Delete
  2. Markets are only 'rational' based on implicit value judgments and other premises. Perhaps if Bryan and his ilk were more 'hard headed' and 'thoughtful' they would realise those premises existed.

    ReplyDelete
    Replies
    1. 'rational' has a very specific and explicit definition when used in the context of economic theory. You're not the first to equate it with a value judgement, but you're wrong.

      Delete
    2. I didn't equate it with a value judgment, what I meant was that their support for markets is only a 'rational, thoughtful' position based on value judgments.

      My use of the word rational was not in a economic context.

      Delete
    3. Ah, I see. Then, I don't understand what assumptions and value judgements you are referring to. "Bryan and his ilk" discuss quite explicitly many of the principles, value judgements and assumptions they make which lead them to a preference for markets. I have found that among libertarians, Bryan Caplan is actually one of those who engages most often in such discussions. Do you have specific examples in mind as to what those hidden assumptions and value judgements are and what leads you to believe that those are actually a basis for the beliefs of libertarians in general?

      Delete
    4. As far as value judgments go, I'd say:

      - A belief in the rule of law, for laws libertarians approve of. This crops up in a couple of specific beliefs - for example, the distinction libertarians often draw between tax avoidance and tax evasion rests on the rule of law. Similarly, Friedman's 'profit maximising within the rules of the game' argument rested on the law as a moral boundary. Generally, libertarians don't seem willing to entertain the 'wrong for a man to steal a loaf of bread to feed his starving family' line.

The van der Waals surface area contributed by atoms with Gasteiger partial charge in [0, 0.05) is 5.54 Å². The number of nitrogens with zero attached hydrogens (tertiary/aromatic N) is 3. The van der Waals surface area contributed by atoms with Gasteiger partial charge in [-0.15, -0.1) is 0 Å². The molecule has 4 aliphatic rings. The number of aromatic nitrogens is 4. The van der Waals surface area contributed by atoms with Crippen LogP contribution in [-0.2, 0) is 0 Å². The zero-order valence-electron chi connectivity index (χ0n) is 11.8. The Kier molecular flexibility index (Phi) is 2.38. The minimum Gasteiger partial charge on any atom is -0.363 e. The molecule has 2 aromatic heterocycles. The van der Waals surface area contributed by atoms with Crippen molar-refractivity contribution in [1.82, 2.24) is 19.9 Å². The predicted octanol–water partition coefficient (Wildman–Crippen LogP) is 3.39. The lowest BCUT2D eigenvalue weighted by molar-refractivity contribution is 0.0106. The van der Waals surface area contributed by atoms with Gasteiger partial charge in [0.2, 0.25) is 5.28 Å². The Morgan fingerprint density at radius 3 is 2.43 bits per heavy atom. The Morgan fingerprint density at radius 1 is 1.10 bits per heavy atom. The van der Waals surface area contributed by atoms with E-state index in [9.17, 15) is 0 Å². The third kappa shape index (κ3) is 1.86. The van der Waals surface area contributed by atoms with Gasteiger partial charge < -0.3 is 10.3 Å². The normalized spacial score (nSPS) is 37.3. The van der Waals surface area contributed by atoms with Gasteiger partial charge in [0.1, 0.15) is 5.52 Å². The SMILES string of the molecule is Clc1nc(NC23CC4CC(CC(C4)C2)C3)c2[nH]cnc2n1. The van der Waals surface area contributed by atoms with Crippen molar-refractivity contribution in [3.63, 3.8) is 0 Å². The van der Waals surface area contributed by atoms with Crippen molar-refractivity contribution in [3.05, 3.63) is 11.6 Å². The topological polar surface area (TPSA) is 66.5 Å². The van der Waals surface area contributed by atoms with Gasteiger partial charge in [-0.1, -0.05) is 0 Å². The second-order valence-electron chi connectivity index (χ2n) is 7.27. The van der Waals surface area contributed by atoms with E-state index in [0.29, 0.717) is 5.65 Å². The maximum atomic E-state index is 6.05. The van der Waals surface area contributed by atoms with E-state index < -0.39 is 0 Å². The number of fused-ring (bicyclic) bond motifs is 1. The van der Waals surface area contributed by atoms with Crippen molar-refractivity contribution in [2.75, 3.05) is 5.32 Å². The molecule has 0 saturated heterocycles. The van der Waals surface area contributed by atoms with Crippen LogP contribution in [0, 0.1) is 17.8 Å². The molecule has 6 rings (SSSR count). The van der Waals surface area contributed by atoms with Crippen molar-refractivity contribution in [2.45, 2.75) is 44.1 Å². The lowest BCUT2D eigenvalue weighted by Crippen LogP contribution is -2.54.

- A preference for efficiency/production/consumption over other goals such as equality. I don't think this one needs much explaining. Most libertarian judgments about growth, competition etc. stem from this one.

      As for other premises, there is the distinction between positive and negative liberty; the distinction between 'economic regulation' and enforcement of property and contracts and the similar government-market dichotomy. I don't want to derail too much but I find once you look at these distinctions - on which many libertarian arguments are built - with a close lens, they blur or fade away (re: positive/negative liberty, think about the poor guy stealing bread. Is he not constrained by the law, same as someone whose taxes have been raised?)

      Delete
  3. "If you think consequentialism, being more thinking rather than feeling, and being well informed about economics is going to make you a libertarian"

    ... it makes you a Libertarian with higher probability than in the control group or something ...

    ReplyDelete
  4. Woman are less likely than men to be Libertarian because women are less likely to be alienated and socially dysfunctional.

    ReplyDelete
  5. This comment has been removed by the author.

    ReplyDelete
  6. See, this is why I like reading your blog, Daniel. That had never even occurred to me. But you're right, Bryan *is* saying, with a straight face, the opposite of your joke!

    ReplyDelete
  7. The idea that libertarians are more thinking than feeling is a false premise to start from.

    ReplyDelete
    Replies
    1. See http://scholarsandrogues.com/2012/12/13/libertarians-engineers-and-climate-disruption-denial-part-1-libertarians/

      In particular, the parts about the rational ethos of libertarianism and about systemizing over empathizing.

      Delete

All anonymous comments will be deleted. Consistent pseudonyms are fine.